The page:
For years, Forsberg has been best described as a jack-of-all-trades-master-of-none type, good at everything but never quite elite enough in any one area of the game (outside of the occasional flashy deke) to garner the equivalent attention of his more productive peers. Great chance creation, strong transition play, creative passing, and decent defensive work can only get a guy so much hype (and salary). But after season after season of reliably 65ish point paces, Forsberg was on pace for nearly 100 this season with a career-high 42 goals. Sustainable? Probably not. But it's a nice exclamation mark for one of the league's most reliable wingers.

Andrei Svechnikov - Carolina Hurricanes

2021 Ranking: Tier 6

A habitual model-breaker, Svechnikov does not look as good as he should whether you go by points or WAR. Nobody with his balanced tool kit of chance creation, high-danger passing, rush and cycle play, and aggressiveness should be stuck at 30 goals or 70 points. The sky is the limit if he can get better at converting his opportunities (and it also wouldn't hurt if he took fewer minor penalties).

Tier 6 - First Liners

Andrew Mangiapane - Calgary Flames

2021 Ranking: Not Ranked

In three years of pumping his tires, I have not yet been let down by Mangiapane, so I'm putting him on the list. Combining a sniper's shooting skill and some of the best two-way playdriving in the league, the winger has been a model of efficiency and consistency in the past few seasons, responding to each promotion in ice time with even more production. Excellent defensive play at both 5-on-5 and the penalty kill is not something that tends to accompany scoring touch like this.

Gabriel Landeskog - Colorado Avalanche

2021 Ranking: Tier 6

The consummate "glue guy." Landeskog might not possess the dynamic skill of any of the other players on this list but he fills in every blank asked of him in the Avalanche's top six. His high-end defensive skill, headlined by one of the best sticks in the game, as well as his knack for extending offensive possessions with smart plays along the wall, makes his elite linemates better.

Max Pacioretty - Carolina Hurricanes

2021 Ranking: Tier 4

We won't see Pacioretty in a Hurricanes sweater for a long time thanks to an unfortunate Achilles injury incurred during offseason training. It's a shame too, because ever since his trade to the Vegas Golden Knights in 2018 he has done nothing to suggest that he isn't among the top snipers in the sport. While he's no liability defensively and a decent passer as well, by far his biggest strength is an ability to get in the right areas and put the puck in the net.

Taylor Hall - Boston Bruins

2021 Ranking: Tier 6

Don't let a mere 61 points make you think that Hall's decline is cemented and he's lost the dynamic skill that once made him an MVP. Limited minutes on a team stacked with left wings might have hurt his totals, but he remains one of the top transition and rush wingers in the game and a dangerous passer who is by no means a liability in his own end. With his old linemate David Krejci back, he could have a big season.

Carter Verhaeghe - Florida Panthers

2021 Ranking: Tier 6

Last year I dared the universe to punish me for putting Verhaeghe on this list and make me look silly. It did not! Florida's embarrassment of offensive riches limited his 5-on-5 minutes, but Verhaeghe did nothing to suggest that he isn't for real. Elite play-driving and scoring chance creation, efficient goal and primary assist production, and a repeatedly demonstrated knack for generating looks off the rush keep him on here and save me from looking too foolish.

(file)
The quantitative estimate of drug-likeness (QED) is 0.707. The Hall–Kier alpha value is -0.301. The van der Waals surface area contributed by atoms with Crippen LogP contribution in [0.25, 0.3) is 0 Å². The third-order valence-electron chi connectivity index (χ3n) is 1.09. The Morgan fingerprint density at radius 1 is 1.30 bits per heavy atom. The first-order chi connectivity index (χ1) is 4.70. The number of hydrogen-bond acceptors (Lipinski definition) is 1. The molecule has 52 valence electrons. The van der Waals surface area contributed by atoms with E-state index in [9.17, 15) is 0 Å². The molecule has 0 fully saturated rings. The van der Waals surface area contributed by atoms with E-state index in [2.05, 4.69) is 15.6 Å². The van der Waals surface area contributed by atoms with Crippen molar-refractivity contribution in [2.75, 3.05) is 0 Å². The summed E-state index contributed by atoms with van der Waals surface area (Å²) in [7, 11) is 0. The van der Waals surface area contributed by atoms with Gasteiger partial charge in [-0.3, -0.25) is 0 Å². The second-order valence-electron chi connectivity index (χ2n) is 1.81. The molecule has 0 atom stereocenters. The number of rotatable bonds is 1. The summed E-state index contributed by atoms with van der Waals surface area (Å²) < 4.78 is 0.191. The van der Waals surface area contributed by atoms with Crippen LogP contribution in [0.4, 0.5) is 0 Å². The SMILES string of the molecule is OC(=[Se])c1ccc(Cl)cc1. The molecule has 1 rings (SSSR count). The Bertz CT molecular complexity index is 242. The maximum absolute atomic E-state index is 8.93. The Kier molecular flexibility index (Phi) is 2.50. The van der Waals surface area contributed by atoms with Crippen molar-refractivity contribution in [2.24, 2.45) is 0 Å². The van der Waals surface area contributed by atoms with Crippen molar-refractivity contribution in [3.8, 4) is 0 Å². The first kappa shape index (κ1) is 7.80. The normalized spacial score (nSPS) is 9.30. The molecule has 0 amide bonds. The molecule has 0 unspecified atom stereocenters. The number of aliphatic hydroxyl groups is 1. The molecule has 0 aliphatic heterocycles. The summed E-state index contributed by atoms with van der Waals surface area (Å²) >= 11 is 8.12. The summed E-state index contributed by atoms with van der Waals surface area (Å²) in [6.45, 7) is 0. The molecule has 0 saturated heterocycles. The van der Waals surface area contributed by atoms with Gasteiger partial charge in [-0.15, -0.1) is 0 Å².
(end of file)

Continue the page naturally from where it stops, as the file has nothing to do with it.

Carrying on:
Chris Kreider - New York Rangers

2021 Ranking: Not Ranked

Even the most delusional Rangers fan recognizes that Kreider is almost certainly not going to repeat his unbelievable 52-goal career season. But that doesn't mean he's not a great player. Kreider's strong skating and uncanny ability to tip pucks are his biggest asset, and even if he regresses back to normal he still offers reliable two-way play with net-mouth scoring upside.

Matt Boldy - Minnesota Wild

2021 Ranking: Not Ranked

This is the part where I say screw it and take a wild stab (a bold, wild stab, if you will). Boldy stepped into the Wild lineup halfway through 2021-22 as a rookie and performed excellently, producing at an efficient rate with strong underlying results and solid microstats across the board. Maybe it's an overreaction to a small sample, and the on-ice shooting is definitely unsustainable. But hey, hockey is an unpredictable sport. I'm going to trust that this kid is for real and that a full season and a larger role will vindicate his placement here.

Honourable Mentions:

Greetings, angry scroller! Brady Tkachuk is improving and certainly came closer to the list this time around than he did last year, but I'm still not fully sold on his quantity-based approach to offence, his limited skating and puck skills, and his still-ugly defensive results... Staring down a contract year, the microstats suggest that Tyler Bertuzzi is due for a season where he'll put up a lot of assists despite a track record of his linemates squandering his passes... I'd love to see Cole Caufield on this list next year, but his playmaking and defence would need to take a major leap. He ranked in the bottom 5 percent of the league in both categories last season... Michael Bunting is an interesting option, but unfortunately, when I added an age curve to his results my computer insisted he was due to retire. 

(are we sick of these Calder Trophy jokes yet?).